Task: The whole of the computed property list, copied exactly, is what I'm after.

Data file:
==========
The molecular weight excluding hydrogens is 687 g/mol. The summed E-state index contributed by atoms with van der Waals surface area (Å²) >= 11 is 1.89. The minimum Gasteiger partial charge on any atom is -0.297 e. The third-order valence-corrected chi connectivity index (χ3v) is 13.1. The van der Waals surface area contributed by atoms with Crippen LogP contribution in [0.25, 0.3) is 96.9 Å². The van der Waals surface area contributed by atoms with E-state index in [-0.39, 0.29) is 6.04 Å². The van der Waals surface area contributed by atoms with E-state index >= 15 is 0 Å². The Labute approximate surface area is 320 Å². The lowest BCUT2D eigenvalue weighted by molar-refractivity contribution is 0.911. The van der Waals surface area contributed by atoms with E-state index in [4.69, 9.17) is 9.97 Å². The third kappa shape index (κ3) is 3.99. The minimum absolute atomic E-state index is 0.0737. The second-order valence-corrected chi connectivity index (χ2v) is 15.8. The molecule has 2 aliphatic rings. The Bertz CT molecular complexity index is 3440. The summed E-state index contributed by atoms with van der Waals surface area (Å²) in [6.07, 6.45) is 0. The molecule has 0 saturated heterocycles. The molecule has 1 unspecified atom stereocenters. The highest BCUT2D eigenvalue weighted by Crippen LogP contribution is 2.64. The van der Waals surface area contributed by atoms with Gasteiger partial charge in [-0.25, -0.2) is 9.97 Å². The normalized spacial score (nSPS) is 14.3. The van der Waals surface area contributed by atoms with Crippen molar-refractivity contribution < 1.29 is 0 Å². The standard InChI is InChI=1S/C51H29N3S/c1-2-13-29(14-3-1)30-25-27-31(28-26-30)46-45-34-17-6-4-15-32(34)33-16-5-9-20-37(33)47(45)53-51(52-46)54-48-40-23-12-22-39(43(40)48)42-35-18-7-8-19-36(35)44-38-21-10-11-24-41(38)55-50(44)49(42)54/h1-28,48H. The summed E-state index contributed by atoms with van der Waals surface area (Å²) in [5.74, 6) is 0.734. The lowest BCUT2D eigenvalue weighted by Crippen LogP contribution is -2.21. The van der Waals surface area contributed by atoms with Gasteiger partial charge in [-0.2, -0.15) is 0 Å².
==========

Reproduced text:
The molecular weight excluding hydrogens is 687 g/mol. The summed E-state index contributed by atoms with van der Waals surface area (Å²) >= 11 is 1.89. The minimum Gasteiger partial charge on any atom is -0.297 e. The third-order valence-corrected chi connectivity index (χ3v) is 13.1. The van der Waals surface area contributed by atoms with Crippen LogP contribution in [0.25, 0.3) is 96.9 Å². The van der Waals surface area contributed by atoms with E-state index in [-0.39, 0.29) is 6.04 Å². The van der Waals surface area contributed by atoms with E-state index >= 15 is 0 Å². The Labute approximate surface area is 320 Å². The lowest BCUT2D eigenvalue weighted by molar-refractivity contribution is 0.911. The van der Waals surface area contributed by atoms with E-state index in [4.69, 9.17) is 9.97 Å². The third kappa shape index (κ3) is 3.99. The minimum absolute atomic E-state index is 0.0737. The second-order valence-corrected chi connectivity index (χ2v) is 15.8. The molecule has 2 aliphatic rings. The Bertz CT molecular complexity index is 3440. The summed E-state index contributed by atoms with van der Waals surface area (Å²) in [6.07, 6.45) is 0. The molecule has 0 saturated heterocycles. The molecule has 1 unspecified atom stereocenters. The highest BCUT2D eigenvalue weighted by Crippen LogP contribution is 2.64. The van der Waals surface area contributed by atoms with Gasteiger partial charge in [-0.25, -0.2) is 9.97 Å². The normalized spacial score (nSPS) is 14.3. The van der Waals surface area contributed by atoms with Crippen molar-refractivity contribution < 1.29 is 0 Å². The standard InChI is InChI=1S/C51H29N3S/c1-2-13-29(14-3-1)30-25-27-31(28-26-30)46-45-34-17-6-4-15-32(34)33-16-5-9-20-37(33)47(45)53-51(52-46)54-48-40-23-12-22-39(43(40)48)42-35-18-7-8-19-36(35)44-38-21-10-11-24-41(38)55-50(44)49(42)54/h1-28,48H. The summed E-state index contributed by atoms with van der Waals surface area (Å²) in [5.74, 6) is 0.734. The lowest BCUT2D eigenvalue weighted by Crippen LogP contribution is -2.21. The van der Waals surface area contributed by atoms with Gasteiger partial charge in [-0.2, -0.15) is 0 Å².